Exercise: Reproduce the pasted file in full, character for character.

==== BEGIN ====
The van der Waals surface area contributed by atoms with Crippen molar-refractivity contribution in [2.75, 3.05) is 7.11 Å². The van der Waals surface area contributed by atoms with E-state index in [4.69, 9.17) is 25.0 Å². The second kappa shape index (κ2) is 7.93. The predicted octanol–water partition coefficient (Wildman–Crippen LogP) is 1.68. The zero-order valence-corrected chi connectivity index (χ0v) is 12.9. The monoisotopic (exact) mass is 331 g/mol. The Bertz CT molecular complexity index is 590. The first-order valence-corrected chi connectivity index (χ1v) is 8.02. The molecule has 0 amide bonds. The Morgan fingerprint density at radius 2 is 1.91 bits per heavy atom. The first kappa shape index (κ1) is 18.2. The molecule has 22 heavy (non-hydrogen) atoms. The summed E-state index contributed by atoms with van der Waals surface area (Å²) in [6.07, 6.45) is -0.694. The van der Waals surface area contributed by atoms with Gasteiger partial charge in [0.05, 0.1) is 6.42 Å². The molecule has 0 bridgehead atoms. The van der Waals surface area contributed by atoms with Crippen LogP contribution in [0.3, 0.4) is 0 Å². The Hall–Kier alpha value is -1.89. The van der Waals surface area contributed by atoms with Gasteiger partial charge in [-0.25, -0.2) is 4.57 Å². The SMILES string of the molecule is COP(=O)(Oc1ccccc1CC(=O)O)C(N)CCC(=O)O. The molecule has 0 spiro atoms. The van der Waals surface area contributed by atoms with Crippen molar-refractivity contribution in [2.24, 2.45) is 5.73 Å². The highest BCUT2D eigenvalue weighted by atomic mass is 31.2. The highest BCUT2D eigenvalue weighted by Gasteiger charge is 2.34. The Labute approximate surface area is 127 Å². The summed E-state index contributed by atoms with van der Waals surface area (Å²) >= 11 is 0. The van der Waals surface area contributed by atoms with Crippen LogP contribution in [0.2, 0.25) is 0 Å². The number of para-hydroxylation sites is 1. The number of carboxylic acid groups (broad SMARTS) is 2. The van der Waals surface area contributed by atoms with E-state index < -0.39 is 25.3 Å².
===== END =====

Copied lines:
The van der Waals surface area contributed by atoms with Crippen molar-refractivity contribution in [2.75, 3.05) is 7.11 Å². The van der Waals surface area contributed by atoms with E-state index in [4.69, 9.17) is 25.0 Å². The second kappa shape index (κ2) is 7.93. The predicted octanol–water partition coefficient (Wildman–Crippen LogP) is 1.68. The zero-order valence-corrected chi connectivity index (χ0v) is 12.9. The monoisotopic (exact) mass is 331 g/mol. The Bertz CT molecular complexity index is 590. The first-order valence-corrected chi connectivity index (χ1v) is 8.02. The molecule has 0 amide bonds. The Morgan fingerprint density at radius 2 is 1.91 bits per heavy atom. The first kappa shape index (κ1) is 18.2. The molecule has 22 heavy (non-hydrogen) atoms. The summed E-state index contributed by atoms with van der Waals surface area (Å²) in [6.07, 6.45) is -0.694. The van der Waals surface area contributed by atoms with Gasteiger partial charge in [0.05, 0.1) is 6.42 Å². The molecule has 0 bridgehead atoms. The van der Waals surface area contributed by atoms with Crippen LogP contribution in [0.3, 0.4) is 0 Å². The Hall–Kier alpha value is -1.89. The van der Waals surface area contributed by atoms with Gasteiger partial charge in [-0.25, -0.2) is 4.57 Å². The SMILES string of the molecule is COP(=O)(Oc1ccccc1CC(=O)O)C(N)CCC(=O)O. The molecule has 0 spiro atoms. The van der Waals surface area contributed by atoms with Crippen molar-refractivity contribution in [2.24, 2.45) is 5.73 Å². The highest BCUT2D eigenvalue weighted by atomic mass is 31.2. The highest BCUT2D eigenvalue weighted by Gasteiger charge is 2.34. The Labute approximate surface area is 127 Å². The summed E-state index contributed by atoms with van der Waals surface area (Å²) >= 11 is 0. The van der Waals surface area contributed by atoms with Crippen LogP contribution in [0.2, 0.25) is 0 Å². The number of para-hydroxylation sites is 1. The number of carboxylic acid groups (broad SMARTS) is 2. The van der Waals surface area contributed by atoms with E-state index < -0.39 is 25.3 Å².